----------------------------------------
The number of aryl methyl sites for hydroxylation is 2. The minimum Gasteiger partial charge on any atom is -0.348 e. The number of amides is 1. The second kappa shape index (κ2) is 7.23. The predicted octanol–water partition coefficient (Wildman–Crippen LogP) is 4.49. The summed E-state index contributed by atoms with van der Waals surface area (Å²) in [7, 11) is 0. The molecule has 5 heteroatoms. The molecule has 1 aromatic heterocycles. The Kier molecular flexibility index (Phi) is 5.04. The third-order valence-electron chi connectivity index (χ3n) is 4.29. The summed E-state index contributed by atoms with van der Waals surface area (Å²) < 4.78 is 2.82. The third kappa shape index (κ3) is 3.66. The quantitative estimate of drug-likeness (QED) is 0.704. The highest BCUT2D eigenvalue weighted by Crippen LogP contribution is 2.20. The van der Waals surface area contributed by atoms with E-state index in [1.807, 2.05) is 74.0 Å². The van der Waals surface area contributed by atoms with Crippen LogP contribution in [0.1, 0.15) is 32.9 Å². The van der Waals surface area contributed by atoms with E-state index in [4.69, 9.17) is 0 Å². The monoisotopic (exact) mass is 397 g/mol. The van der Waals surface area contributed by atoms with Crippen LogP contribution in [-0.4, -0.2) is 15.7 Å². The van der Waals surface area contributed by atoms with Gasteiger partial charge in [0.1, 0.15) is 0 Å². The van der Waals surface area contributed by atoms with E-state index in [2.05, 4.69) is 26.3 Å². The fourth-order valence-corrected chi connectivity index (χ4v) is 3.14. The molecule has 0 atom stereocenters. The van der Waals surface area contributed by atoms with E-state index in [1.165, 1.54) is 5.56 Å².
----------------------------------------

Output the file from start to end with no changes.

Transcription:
The number of aryl methyl sites for hydroxylation is 2. The minimum Gasteiger partial charge on any atom is -0.348 e. The number of amides is 1. The second kappa shape index (κ2) is 7.23. The predicted octanol–water partition coefficient (Wildman–Crippen LogP) is 4.49. The summed E-state index contributed by atoms with van der Waals surface area (Å²) in [7, 11) is 0. The molecule has 5 heteroatoms. The molecule has 1 aromatic heterocycles. The Kier molecular flexibility index (Phi) is 5.04. The third-order valence-electron chi connectivity index (χ3n) is 4.29. The summed E-state index contributed by atoms with van der Waals surface area (Å²) < 4.78 is 2.82. The third kappa shape index (κ3) is 3.66. The quantitative estimate of drug-likeness (QED) is 0.704. The highest BCUT2D eigenvalue weighted by Crippen LogP contribution is 2.20. The van der Waals surface area contributed by atoms with E-state index in [1.807, 2.05) is 74.0 Å². The van der Waals surface area contributed by atoms with Crippen LogP contribution in [0.1, 0.15) is 32.9 Å². The van der Waals surface area contributed by atoms with E-state index in [4.69, 9.17) is 0 Å². The monoisotopic (exact) mass is 397 g/mol. The van der Waals surface area contributed by atoms with Crippen LogP contribution in [-0.4, -0.2) is 15.7 Å². The van der Waals surface area contributed by atoms with Gasteiger partial charge in [0.1, 0.15) is 0 Å². The van der Waals surface area contributed by atoms with E-state index in [2.05, 4.69) is 26.3 Å². The fourth-order valence-corrected chi connectivity index (χ4v) is 3.14. The molecule has 0 atom stereocenters. The van der Waals surface area contributed by atoms with E-state index in [1.165, 1.54) is 5.56 Å².